Tim Mullooly: Right. Exactly. They’re more interested, or things that need fixing up is more interesting to the first-time home buyer than the-
Tami Lione: Absolutely. They’re into raking the yard and planting their first garden and growing their vegetables. Basically, that’s more appealing to somebody who’s a first-time home buyer.
Tim Mullooly: Yeah. When I bought my house last year with my brother, that’s kind of our mentality as well. We … So I agree with what you’re saying, you know-
Tami Lione: So talk to me when you’re 55.
Tim Mullooly: Yeah. Yeah. We’ll do a-
Tami Lione: We’ll see if you-
Tim Mullooly: … follow-up episode-
Tami Lione: Exactly-
Tim Mullooly: … in 30 years.
Tami Lione: … and see if you still want to do that when you’re 55.
Tim Mullooly: Yeah, because all the projects that we saw in the house, it looks interesting to me. It’s like, I can figure it out, or I’m interested in at least taking part in fixing that or changing that or whatever, but definitely makes sense the older folks not wanting to that anymore because they already did that.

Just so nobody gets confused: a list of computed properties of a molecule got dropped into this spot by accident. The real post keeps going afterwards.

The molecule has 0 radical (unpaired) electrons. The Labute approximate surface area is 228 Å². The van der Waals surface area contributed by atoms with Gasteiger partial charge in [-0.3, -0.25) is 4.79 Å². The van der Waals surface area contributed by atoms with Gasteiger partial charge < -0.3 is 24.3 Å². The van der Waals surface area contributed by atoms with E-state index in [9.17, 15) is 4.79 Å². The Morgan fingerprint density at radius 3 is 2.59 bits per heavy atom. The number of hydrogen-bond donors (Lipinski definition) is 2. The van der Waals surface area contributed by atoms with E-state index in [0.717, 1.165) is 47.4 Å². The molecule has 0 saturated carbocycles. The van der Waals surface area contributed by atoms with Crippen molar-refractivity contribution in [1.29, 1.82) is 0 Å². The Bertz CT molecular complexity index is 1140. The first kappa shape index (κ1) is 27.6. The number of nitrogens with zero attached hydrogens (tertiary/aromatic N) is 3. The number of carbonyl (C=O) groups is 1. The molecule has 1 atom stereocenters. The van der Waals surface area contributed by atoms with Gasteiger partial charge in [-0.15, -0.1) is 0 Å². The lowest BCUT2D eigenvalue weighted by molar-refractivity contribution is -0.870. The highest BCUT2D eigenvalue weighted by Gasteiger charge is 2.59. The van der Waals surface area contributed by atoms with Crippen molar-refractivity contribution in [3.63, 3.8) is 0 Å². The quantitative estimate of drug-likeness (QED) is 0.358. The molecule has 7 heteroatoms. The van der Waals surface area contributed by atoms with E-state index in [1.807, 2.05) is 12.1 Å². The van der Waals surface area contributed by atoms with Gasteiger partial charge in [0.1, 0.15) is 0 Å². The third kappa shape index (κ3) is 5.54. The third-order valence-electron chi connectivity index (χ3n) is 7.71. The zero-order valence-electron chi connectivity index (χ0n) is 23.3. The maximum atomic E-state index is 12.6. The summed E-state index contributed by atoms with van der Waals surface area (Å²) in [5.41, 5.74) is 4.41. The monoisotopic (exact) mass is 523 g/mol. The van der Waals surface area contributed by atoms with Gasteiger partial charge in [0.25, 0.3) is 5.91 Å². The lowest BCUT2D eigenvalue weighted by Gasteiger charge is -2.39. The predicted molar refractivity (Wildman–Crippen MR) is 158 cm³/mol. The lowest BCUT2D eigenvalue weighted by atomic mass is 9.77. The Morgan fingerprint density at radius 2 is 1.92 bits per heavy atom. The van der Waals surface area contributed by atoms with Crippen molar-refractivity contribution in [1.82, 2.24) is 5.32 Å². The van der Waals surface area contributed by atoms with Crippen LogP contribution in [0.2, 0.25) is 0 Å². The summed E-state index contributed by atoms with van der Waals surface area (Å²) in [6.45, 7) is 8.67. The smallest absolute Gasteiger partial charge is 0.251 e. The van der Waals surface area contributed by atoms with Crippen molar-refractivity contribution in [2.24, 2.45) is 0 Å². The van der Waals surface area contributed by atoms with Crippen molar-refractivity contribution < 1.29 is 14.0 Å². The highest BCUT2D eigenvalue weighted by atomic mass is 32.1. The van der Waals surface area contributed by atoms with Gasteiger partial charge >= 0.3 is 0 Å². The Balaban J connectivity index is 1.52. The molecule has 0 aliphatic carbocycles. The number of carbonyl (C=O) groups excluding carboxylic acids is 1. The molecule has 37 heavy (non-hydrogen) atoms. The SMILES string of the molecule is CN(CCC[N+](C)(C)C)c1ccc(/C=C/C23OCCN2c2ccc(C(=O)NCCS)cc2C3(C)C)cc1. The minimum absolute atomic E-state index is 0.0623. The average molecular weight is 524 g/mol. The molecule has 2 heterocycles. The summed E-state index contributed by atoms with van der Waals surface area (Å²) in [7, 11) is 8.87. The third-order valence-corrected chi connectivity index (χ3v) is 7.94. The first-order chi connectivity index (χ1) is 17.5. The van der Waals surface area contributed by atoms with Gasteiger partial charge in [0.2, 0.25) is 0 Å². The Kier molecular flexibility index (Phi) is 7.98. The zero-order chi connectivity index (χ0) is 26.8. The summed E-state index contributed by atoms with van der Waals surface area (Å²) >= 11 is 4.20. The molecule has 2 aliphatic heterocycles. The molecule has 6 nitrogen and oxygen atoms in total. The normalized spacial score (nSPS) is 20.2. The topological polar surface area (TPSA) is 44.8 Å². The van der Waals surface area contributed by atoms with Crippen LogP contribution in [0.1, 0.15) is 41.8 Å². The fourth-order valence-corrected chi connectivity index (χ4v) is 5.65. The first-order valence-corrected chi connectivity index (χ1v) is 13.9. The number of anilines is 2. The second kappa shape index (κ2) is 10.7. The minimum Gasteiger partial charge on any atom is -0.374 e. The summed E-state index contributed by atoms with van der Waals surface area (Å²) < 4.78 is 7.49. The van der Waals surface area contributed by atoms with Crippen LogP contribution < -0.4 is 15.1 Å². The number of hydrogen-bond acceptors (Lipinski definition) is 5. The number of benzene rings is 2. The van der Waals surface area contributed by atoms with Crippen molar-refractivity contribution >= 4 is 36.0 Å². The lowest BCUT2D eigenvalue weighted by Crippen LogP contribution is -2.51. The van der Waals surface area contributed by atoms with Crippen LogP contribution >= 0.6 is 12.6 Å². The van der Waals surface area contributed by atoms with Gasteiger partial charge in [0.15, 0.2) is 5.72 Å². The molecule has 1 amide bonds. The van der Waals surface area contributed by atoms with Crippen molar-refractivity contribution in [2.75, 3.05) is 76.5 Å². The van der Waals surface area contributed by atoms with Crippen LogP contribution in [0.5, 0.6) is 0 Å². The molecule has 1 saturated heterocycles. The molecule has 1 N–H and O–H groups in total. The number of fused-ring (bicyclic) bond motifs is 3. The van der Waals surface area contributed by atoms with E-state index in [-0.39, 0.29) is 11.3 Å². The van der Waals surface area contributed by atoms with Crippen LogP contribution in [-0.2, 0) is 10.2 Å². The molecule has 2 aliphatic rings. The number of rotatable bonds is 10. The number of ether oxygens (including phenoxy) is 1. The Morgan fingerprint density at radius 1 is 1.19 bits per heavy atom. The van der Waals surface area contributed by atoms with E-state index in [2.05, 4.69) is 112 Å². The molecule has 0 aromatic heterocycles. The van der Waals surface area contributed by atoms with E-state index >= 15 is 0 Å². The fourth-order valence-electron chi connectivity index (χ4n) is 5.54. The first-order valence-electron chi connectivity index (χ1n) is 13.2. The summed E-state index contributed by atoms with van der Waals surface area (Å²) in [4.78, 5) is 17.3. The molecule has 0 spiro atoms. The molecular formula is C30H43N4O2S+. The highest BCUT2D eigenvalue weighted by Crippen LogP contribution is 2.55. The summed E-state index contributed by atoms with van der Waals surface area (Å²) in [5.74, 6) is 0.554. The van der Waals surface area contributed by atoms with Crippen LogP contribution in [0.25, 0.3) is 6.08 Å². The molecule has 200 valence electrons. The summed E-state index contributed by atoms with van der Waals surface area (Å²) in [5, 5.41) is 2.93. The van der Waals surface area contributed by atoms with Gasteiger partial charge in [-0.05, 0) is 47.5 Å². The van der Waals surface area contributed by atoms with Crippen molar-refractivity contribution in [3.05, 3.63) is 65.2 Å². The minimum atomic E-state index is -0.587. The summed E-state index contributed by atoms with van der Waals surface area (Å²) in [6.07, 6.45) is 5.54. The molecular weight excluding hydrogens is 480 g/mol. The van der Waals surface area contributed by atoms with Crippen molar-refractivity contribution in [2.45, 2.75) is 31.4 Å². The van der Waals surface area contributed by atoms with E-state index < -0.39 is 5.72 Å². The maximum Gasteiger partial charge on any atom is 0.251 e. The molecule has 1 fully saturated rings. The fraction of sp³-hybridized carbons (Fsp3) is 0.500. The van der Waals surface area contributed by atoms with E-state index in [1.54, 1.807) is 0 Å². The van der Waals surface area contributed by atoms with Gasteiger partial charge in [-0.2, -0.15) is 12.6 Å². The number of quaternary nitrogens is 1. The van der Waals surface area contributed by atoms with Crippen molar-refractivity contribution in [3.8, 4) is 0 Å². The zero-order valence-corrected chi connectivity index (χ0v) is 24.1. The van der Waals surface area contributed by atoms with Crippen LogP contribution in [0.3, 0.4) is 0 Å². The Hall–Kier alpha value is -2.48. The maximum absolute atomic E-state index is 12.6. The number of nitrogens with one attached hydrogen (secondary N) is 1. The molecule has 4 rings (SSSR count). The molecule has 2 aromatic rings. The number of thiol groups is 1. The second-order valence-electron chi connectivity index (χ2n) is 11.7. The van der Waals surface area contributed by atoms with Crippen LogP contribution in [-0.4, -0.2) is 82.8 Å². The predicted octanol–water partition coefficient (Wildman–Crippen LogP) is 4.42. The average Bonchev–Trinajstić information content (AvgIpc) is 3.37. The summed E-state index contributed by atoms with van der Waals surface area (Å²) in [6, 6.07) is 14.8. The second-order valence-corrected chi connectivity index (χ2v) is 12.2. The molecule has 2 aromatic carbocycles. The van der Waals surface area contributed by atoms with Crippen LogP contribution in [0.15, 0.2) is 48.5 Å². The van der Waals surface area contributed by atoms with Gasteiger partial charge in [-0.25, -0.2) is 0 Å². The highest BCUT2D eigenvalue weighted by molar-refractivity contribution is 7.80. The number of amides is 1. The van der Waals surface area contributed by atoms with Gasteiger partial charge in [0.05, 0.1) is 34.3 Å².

Tami Lione: They’ve already done it, and truly, they’ve raised children, they’ve possibly raised grandchildren. They’ve been at that game a long time, and now they’re just looking for what I say is turnkey operation.
Tim Mullooly: Yup. Last question that we have for you today. What would you say is the thing in life that you’re most passionate about?
Tami Lione: Well, I think I’m most passionate about making a difference in somebody’s world. That could be on, it’s not just the business level. I really like to make people laugh, and I like to make them feel good about themselves after they maybe had a conversation with me because life could be real heavy. If I’m able just to turn the frown upside down, even if it’s a brief moment out of their day, I really like to leave people with a good feeling after they’ve spoken to me. Maybe they got a chuckle or two, and that kind of helped them through the day. I’m kind of passionate about trying to make people feel good.
Tim Mullooly: That’s a great thing to be passionate about. Like you said, there are a lot of dark things in the world, so someone interested in making people smile is always good.
That’s going to do it for all the questions that we had today. Tami, thank you for coming on. It was a pleasure talking to you.
Tami Lione: This was awesome. I really do appreciate you inviting me.
Tim Mullooly: Yeah, anytime. If you’re looking to buy a house, sell a house, refinance your mortgage, anything mortgage-related, get in touch with Tami. We will link to their website, their Facebook page in the show notes so you can get in contact with her. Also, if you’re, happen to be at Jersey Shore Chamber of Commerce event or a Women in Business event, say hi to Tami. She will try and make you smile.